Estrogen-related receptor β deficiency alters body composition and response to restraint stress

Mardi S. Byerly, Roy D. Swanson, G. William Wong, Seth Blackshaw

Research output: Contribution to journalArticlepeer-review

Abstract

Background: Estrogen-related receptors (ERRs) are orphan nuclear hormone receptors expressed in metabolically active tissues and modulate numerous homeostatic processes. ERRs do not bind the ligand estrogen, but they are able to bind the estrogen response element (ERE) embedded within the ERR response elements (ERREs) to regulate transcription of genes. Previous work has demonstrated that adult mice lacking Errβ have altered metabolism and meal patterns. To further understand the biological role of Errβ, we characterized the stress response of mice deficient for one or both alleles of Errβ. Results: Sox2-Cre:Errβ mice lack Errβ expression in all tissues of the developing embryo. Sox2-Cre:Errβ +/lox heterozygotes were obese, had increased Npy and Agrp gene expression in the arcuate nucleus of the hypothalamus, and secreted more corticosterone in response to stress. In contrast, Sox2-Cre:Errβ lox/lox homozygotes were lean and, despite increased Npy and Agrp gene expression, did not secrete more corticosterone in response to stress. Sox2-Cre:Errβ +/lox and Sox2-Cre:Errβ lox/lox mice treated with the Errβ and Errγ agonist DY131 demonstrated increased corticotropin-releasing hormone (Crh) expression in the paraventricular nucleus of the hypothalamus, although corticosterone levels were not affected. Nes-Cre:Errβ lox/lox mice, which selectively lack Errβ expression in the nervous system, also demonstrated elevated stress response during an acoustic startle response test and decreased expression of both Crh and corticotropin-releasing hormone receptor 2 (Crhr2). Conclusions: Loss of Errβ affects body composition, neuropeptide levels, stress hormones, and centrally-modulated startle responses of mice. These results indicate that Errβ alters the function of the hypothalamic-pituitary-adrenocortical axis and indicates a role for Errβ in regulating stress response.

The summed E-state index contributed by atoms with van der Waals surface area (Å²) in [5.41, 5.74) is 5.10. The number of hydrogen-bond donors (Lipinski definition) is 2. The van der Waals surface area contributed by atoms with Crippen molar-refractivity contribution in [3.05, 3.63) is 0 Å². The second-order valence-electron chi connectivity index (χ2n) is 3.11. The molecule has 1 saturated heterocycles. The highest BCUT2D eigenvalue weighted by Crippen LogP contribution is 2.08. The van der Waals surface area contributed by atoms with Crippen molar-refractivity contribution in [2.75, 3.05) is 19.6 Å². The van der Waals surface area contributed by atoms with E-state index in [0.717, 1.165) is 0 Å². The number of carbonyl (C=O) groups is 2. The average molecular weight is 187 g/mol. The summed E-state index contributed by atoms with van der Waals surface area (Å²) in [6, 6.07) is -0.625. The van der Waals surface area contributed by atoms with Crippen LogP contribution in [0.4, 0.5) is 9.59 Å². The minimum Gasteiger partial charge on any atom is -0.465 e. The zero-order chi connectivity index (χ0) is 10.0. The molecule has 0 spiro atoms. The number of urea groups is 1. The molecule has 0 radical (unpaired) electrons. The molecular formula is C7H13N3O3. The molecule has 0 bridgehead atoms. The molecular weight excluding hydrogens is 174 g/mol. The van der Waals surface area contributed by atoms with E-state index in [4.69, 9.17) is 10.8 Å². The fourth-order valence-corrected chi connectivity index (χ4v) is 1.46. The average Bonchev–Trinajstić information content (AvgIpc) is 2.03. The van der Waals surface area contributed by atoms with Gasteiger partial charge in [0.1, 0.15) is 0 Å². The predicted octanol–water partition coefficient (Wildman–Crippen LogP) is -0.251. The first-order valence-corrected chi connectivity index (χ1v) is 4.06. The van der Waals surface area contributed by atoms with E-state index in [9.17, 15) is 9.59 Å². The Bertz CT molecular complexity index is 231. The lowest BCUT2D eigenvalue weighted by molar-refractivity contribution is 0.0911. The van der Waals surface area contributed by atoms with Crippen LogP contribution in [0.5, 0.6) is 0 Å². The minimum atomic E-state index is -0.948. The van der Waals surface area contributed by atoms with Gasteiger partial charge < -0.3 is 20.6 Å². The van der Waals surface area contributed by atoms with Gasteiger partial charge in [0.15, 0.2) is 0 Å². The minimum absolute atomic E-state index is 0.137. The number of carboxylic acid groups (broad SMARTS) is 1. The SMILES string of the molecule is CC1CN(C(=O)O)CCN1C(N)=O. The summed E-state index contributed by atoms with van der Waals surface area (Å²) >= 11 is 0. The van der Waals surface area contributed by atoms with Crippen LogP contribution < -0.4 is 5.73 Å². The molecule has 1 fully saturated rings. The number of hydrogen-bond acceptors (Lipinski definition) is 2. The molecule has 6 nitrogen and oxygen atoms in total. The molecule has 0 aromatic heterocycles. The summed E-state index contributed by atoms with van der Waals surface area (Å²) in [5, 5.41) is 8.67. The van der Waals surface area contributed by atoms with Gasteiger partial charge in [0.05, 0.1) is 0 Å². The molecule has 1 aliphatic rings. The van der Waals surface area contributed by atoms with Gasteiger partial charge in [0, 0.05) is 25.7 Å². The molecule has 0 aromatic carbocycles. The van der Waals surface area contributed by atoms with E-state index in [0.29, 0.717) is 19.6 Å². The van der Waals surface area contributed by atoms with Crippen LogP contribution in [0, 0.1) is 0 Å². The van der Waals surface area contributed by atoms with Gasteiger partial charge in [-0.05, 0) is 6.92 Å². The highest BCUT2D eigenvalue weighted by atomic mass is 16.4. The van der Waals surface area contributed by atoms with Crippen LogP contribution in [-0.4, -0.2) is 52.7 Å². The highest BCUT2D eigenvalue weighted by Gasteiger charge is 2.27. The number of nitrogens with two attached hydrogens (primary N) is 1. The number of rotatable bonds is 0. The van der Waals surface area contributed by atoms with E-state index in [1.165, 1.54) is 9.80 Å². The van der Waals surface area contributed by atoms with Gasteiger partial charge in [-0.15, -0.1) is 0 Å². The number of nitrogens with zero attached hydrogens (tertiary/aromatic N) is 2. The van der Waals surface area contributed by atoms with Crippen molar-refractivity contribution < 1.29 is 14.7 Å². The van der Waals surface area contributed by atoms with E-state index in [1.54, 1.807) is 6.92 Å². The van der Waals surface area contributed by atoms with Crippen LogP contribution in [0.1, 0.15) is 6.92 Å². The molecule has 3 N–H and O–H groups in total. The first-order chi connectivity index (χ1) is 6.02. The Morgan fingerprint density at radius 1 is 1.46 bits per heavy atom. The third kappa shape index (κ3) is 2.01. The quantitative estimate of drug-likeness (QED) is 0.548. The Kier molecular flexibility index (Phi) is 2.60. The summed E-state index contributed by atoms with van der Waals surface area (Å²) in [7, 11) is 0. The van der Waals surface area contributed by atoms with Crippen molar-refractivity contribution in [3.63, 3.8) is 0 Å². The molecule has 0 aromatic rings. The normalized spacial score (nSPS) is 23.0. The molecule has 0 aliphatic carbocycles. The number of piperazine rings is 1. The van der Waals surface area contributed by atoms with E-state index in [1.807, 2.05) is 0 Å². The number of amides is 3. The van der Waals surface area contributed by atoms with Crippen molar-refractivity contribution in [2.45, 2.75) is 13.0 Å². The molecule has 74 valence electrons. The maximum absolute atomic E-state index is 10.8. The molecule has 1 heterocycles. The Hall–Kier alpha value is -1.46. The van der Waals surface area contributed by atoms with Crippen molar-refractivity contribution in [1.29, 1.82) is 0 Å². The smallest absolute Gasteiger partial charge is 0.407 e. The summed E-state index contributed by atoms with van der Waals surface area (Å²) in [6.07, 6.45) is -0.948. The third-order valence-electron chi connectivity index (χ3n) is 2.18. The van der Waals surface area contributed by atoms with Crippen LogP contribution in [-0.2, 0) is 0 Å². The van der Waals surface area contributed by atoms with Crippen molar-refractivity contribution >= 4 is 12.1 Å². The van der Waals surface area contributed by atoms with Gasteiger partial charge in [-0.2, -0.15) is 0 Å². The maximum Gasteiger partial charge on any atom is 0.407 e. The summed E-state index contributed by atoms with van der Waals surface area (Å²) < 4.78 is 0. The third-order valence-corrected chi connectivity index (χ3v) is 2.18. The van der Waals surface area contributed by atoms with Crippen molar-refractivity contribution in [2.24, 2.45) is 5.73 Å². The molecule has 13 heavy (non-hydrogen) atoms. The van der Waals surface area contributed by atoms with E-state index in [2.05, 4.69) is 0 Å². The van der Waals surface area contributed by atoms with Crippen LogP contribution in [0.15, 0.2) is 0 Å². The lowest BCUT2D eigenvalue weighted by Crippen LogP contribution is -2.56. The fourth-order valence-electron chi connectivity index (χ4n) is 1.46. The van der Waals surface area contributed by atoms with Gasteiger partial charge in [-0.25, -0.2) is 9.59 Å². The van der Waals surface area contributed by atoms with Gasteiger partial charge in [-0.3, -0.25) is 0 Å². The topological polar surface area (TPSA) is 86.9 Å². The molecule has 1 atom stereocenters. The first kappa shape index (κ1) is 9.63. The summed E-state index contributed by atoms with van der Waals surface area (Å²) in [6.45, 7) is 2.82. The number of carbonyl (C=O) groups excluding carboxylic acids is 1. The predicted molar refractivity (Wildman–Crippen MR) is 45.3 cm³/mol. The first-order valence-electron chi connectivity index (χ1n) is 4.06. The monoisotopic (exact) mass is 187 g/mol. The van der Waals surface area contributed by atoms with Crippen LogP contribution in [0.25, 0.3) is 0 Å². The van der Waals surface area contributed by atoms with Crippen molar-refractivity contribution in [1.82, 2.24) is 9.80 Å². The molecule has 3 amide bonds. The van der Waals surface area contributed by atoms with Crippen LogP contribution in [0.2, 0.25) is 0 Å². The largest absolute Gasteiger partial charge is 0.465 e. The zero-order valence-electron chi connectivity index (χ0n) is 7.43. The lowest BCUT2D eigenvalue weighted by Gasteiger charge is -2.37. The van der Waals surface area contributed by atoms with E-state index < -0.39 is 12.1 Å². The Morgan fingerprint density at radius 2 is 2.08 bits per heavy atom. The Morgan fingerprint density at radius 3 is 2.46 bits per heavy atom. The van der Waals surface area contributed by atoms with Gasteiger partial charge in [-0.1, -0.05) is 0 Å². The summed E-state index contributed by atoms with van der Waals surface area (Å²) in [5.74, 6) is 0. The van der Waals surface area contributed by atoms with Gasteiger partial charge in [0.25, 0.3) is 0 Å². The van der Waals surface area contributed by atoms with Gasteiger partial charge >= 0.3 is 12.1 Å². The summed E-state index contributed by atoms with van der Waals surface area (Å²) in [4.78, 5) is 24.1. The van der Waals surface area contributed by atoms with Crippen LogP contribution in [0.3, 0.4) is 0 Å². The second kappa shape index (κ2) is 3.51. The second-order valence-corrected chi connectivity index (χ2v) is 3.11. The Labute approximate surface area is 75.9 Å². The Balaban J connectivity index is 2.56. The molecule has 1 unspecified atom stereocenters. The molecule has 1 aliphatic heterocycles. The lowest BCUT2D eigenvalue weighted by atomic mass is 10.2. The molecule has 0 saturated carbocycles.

Original languageEnglish (US)
Article number10
JournalBMC Physiology
Volume13
Issue number1
DOIs
StatePublished - 2013

ASJC Scopus subject areas

  • Physiology
  • Physiology (medical)

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